For 16 years Paul Pieczentkowski used the Orange County Transportation Authority’s bus service for people with disabilities to travel from his board and care group home in Laguna Beach to a rehabilitation center in San Clemente, where he gets a full range of therapy services five days a week.
Pieczentkowski, 52, has a brain injury, is unable to clearly communicate with others and needs constant assistance and supervision. But for years, his parents say, the special transportation program, known as ACCESS, got him to his day program on time and without problems.
That is, until the Orange County Transportation Authority (OCTA) in October made major cuts to its regular bus service. The cuts largely eliminated several routes in South Orange County, including the three-tenths of a mile that included Pieczentkowski’s group home as a pickup point for ACCESS riders. The agency isn’t required to provide the disability services, known as paratransit, in areas where it doesn’t have a regular fixed route.
Pieczentkowski now takes a daily taxi, a fixed-fare service provided through OCTA for riders with disabilities. He rides three miles to another group home where he can wait for the bus while being supervised and cared for.
But his father, Marshall Pieczentkowski, said the taxi can sometimes take up to two hours to arrive and costs $2,000 a year for the extra fare.
“There’s been times when they failed to pick up our son … [and] never show up because they dropped Paul’s call for a better fare and we are never notified,” Marshall Pieczentkowski told the OCTA Board of Directors at a workshop Monday on paratransit services. “I can go on about the failures of the same-day taxi.”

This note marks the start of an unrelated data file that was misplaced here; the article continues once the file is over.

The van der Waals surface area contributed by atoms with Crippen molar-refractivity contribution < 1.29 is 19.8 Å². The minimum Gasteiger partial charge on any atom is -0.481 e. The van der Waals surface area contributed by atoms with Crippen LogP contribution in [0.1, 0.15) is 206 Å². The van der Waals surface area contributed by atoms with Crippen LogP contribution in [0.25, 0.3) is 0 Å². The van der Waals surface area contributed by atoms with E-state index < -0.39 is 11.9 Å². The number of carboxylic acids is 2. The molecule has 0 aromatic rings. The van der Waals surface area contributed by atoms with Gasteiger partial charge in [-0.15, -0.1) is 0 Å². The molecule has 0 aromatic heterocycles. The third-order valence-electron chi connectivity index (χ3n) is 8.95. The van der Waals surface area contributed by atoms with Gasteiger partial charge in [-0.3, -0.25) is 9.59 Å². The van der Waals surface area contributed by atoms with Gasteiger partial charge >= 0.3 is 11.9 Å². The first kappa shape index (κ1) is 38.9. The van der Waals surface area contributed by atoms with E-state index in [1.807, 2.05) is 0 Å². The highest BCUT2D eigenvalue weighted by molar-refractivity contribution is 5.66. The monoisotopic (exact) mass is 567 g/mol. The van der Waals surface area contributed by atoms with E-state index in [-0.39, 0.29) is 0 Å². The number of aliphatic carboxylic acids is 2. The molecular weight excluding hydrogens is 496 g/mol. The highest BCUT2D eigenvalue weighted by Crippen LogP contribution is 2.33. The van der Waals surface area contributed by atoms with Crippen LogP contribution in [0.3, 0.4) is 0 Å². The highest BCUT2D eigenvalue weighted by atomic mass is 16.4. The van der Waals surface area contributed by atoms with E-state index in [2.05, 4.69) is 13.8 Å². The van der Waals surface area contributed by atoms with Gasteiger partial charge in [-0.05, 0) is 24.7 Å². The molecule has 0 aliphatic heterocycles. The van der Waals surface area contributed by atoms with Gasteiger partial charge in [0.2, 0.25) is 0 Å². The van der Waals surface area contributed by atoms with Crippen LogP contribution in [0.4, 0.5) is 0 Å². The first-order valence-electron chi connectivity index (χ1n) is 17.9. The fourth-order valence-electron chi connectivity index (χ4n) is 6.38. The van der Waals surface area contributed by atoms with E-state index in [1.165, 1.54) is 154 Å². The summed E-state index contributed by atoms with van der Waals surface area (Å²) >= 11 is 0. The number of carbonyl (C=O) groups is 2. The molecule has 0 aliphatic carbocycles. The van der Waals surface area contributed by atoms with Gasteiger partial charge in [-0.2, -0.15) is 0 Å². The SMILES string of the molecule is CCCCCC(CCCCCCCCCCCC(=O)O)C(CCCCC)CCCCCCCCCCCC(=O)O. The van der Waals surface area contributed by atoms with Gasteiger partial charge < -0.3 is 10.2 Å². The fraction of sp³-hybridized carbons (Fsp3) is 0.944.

Such route cuts are among the choices OCTA has made to cope with rising costs and falling ridership.
Overall ridership has dropped more than 30% since the 2008 recession and continues to decline, but demand for transportation for individuals with disabilities is growing.
The agency decided last year to cut low-performing general bus routes concentrated in South County and shift those resources toward improving services along more-frequented routes in denser, Central County cities.
But that also meant cutting service to the people like Pieczentkowski, who rely on OCTA as their only form of transportation.
The workshop Monday was designed for board members to gather information. No action was scheduled.
Problems with Paratransit
OCTA’s bus service for people with disabilities, or paratransit, serves just 3% of OCTA riders, but makes up a quarter of the agency’s transportation costs, and those costs are rising.
Unlike the declining ridership on the regular fixed-route bus service, ridership on paratransit buses could increase by 40% by 2035, according to a consultant’s projections for OCTA.
Unfortunately, paratransit services cost far more than an average bus ride.
OCTA is mandated by the federal Americans with Disabilities Act, or ADA, to provide paratransit services comparable to its regular, fixed routes. Some riders like Pieczentkowski qualify to be picked up directly at home, and the agency can’t limit how far or where people go each trip.